We knew that bad things were coming for Philip and Elizabeth Jennings, the Soviet double agents on FX’s “The Americans”. Not just because President Reagan had declared the Soviet Union ‘the evil empire’, but because the same day he was giving that speech, their daughter Paige, who had just learned of their dual identities, had confided to the worst person she possibly could – Pastor Tim, her confidant since Season 1.
It was only a matter of time before they found out about it, but Elizabeth (Keri Russell) after bugging the church and planning the reverend’s death, got punched in the stomach when Holly, overcome with guilt, told her about it. Now, more than ever, it seems as though the walls are closing in around the Jennings’, as the multiple cons they have been playing are starting to come back on them. Philip’s source in the FBI (who he had pretended to marry) has just learned about his dual identity as well, and just learned that a superior in the bureau was murdered to keep her secret safe. Which is problem enough, but more and more their next door neighbor, Agent Stan Beaman (Noah Emmerich, who keeps getting better) seems to be getting personally suspicious. Officially divorced from his wife, he nearly threw his job away trying to negotiate the release of his former lover Ana (Annet Mennerhedu) from a Soviet prison – an action which enraged his immediate boss (Richard Thomas) but impressed a higher superior. He has become friendly with the Jennings’ son, who seems more drawn to him then his own parents, and recently attacked Philip for his perceived involvement with his wife.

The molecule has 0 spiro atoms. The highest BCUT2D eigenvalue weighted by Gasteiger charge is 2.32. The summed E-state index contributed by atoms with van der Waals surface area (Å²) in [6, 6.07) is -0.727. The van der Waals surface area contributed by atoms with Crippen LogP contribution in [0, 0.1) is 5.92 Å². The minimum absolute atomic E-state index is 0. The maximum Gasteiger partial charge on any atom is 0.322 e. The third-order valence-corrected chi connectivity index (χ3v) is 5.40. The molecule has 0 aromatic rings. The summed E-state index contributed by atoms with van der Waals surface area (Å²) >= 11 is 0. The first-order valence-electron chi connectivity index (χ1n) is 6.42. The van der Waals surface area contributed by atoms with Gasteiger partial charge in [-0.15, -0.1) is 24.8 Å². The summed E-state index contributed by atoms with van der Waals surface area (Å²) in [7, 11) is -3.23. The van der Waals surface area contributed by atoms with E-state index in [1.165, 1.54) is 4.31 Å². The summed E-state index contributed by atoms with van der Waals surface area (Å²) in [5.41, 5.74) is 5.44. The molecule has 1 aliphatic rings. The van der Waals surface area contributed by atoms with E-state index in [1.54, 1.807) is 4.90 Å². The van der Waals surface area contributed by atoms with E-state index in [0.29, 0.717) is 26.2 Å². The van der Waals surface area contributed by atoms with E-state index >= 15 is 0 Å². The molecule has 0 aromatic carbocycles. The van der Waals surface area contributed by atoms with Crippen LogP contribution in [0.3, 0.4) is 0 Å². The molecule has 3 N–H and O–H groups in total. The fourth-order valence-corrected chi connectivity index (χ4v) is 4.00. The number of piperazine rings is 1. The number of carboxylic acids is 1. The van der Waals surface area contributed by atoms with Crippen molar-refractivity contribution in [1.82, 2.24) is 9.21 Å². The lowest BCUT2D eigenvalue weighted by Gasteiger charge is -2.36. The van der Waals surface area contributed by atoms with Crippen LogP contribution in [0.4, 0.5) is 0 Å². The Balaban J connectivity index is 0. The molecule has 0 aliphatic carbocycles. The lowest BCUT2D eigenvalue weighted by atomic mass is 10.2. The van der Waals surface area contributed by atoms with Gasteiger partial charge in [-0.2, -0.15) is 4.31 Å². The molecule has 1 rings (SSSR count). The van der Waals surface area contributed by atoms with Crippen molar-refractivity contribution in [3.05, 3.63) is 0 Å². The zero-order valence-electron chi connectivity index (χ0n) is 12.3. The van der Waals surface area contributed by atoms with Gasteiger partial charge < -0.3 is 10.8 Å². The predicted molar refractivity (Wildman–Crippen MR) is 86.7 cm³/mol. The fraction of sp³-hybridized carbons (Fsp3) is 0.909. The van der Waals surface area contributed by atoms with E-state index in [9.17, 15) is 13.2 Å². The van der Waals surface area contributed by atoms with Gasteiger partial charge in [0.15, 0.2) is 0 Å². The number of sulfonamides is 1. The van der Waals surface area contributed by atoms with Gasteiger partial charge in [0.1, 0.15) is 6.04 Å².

As if this weren’t becoming dangerous enough, both Philip and Elizabeth have tasked with working with a new double agent, known only as William (Dylan Baker, working on perfecting his creepy level again). Working at Fort Dietrich, William is currently involved in a new level of biological agents. Ultra paranoid, he refuses to get involved with either dead drops or promotions, and sees no problems in leaving his handiwork with the Jennings. The most recent attempt to get it out of the country led to another death, so its still in the Jennings home, another bomb waiting to go off.
“The Americans” remains one of the high points on a network that seems determined to keep churning out brilliant drama. It has been making some progress at the Emmys (last year Margo Martindale won her second Emmy for planning their handler, yet to appear in Season 4) and won last summers prize for Best Drama in the Broadcast Critics Choice Awards. The series has everything that a great drama should: brilliant acting from Matthew Rhys and Russell down to Richard Thomas and Frank Langella, some of the most tension filled moments of any series on TV, and a genuine chemistry between the two leads. With the worries about Russia’s current government, as well as brilliant anachronistic moments, it works as both a historical drama with current moments. Some major slots held by the Emmys have disappeared or will be gone by the end of the season. May we humbly suggest this series ‘for their consideration’.
My score: 4.5 stars.